How George Washington Saved the Day

Author Jim Murphy brings the American Revolution to life

  • Grades: 3–5, 6–8

Until a 7th grade history teacher sparked his interest, author Jim Murphy says he was a terrible student.

"Because of her, I became instantly fascinated by the many secrets that history holds," says the author of The Crossing, a fascinating retelling of how George Washington saved the American Revolution.

Now a two-time winner of the prestigious Newbery Award Honor Book and Sibert Award, Murphy has written books about yellow fever in Philadelphia (The American Plague), the fire that leveled Chicago (The Great Fire), and a blizzard that reshaped the east coast (Blizzard!)

To choose a subject, Murphy first reads. While reading a book, he makes it a point to take notes.

"I am a big reader," he said, "Whichever timeframe catches my attention I will write it down until eventually I have about 10 to 15 ideas that fit that era."
It is much harder to write nonfiction, he says, but he enjoys the challenge.

"For nonfiction, you have to make sure each fact is exactly what happened," he said. "For example, if I say it was a cloudy and rainy day in my nonfiction book, it has to actually have been a cloudy and rainy day. In fiction, I can make up things like the weather."
Murphy prefers writing fiction because he likes to create the story.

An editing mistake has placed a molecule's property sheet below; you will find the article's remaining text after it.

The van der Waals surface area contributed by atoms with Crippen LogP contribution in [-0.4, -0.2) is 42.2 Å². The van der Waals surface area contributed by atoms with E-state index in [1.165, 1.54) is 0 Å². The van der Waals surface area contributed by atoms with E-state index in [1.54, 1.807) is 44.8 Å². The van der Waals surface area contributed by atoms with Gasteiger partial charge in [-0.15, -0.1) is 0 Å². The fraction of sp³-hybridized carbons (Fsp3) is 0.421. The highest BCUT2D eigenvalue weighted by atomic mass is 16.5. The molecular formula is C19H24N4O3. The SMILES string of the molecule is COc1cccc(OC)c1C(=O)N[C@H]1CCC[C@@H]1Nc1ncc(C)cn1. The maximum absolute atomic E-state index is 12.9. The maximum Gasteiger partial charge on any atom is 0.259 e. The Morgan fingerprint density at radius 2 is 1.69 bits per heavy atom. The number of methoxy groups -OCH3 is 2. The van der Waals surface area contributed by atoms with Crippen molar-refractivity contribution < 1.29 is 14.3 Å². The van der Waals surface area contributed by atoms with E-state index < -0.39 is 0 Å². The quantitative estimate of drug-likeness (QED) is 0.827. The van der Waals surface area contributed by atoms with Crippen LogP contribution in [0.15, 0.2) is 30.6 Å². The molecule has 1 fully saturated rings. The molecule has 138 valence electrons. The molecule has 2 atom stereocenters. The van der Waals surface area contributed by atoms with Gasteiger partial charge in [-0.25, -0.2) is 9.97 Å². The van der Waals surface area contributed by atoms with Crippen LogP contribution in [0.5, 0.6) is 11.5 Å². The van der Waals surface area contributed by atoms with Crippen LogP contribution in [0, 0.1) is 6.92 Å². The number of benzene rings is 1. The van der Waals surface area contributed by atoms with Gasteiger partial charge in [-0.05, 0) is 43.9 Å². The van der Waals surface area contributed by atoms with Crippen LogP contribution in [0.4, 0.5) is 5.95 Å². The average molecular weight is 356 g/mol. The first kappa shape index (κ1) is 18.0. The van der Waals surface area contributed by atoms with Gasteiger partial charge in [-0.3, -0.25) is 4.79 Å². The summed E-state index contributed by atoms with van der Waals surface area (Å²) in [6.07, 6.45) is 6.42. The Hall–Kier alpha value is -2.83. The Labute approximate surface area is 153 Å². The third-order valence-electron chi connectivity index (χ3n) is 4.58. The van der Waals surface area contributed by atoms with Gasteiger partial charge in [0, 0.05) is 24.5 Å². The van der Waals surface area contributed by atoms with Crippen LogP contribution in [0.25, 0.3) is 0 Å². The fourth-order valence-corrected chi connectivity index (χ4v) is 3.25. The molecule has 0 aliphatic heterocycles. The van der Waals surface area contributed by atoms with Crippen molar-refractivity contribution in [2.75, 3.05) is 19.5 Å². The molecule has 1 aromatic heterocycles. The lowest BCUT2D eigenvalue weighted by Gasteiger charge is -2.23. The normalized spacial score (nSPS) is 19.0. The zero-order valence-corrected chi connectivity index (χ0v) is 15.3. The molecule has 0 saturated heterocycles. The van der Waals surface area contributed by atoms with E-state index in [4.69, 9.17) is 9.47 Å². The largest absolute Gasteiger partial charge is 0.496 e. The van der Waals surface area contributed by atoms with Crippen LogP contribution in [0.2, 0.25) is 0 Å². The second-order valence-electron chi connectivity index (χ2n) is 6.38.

"When I'm writing fiction," explained Murphy, "I can create more of a theme than in nonfiction."

As for his inspiration for The Crossing, Murphy says that he found that textbooks always depicted George Washington as being a perfect guy and a hero.

"I wanted to show him as a real human being that learned from his mistakes," said Murphy, "[He was] someone who wasn't waited on hand and foot."

His main goal as an author is to make each book a little bit better than the one before. He says he is always looking for ways he could improve his stories. He also offered some good advice for budding young writers who want to follow in his footsteps.

"Kids who want to become authors should read as much as they can," he said. "And they should always get information about things they don't know. The next thing to do is sit down and WRITE! Practice writing every day and eventually it will work. The mission should always be to get better."
Check out Kid Reporter Viveca Riley's review of The Crossing!


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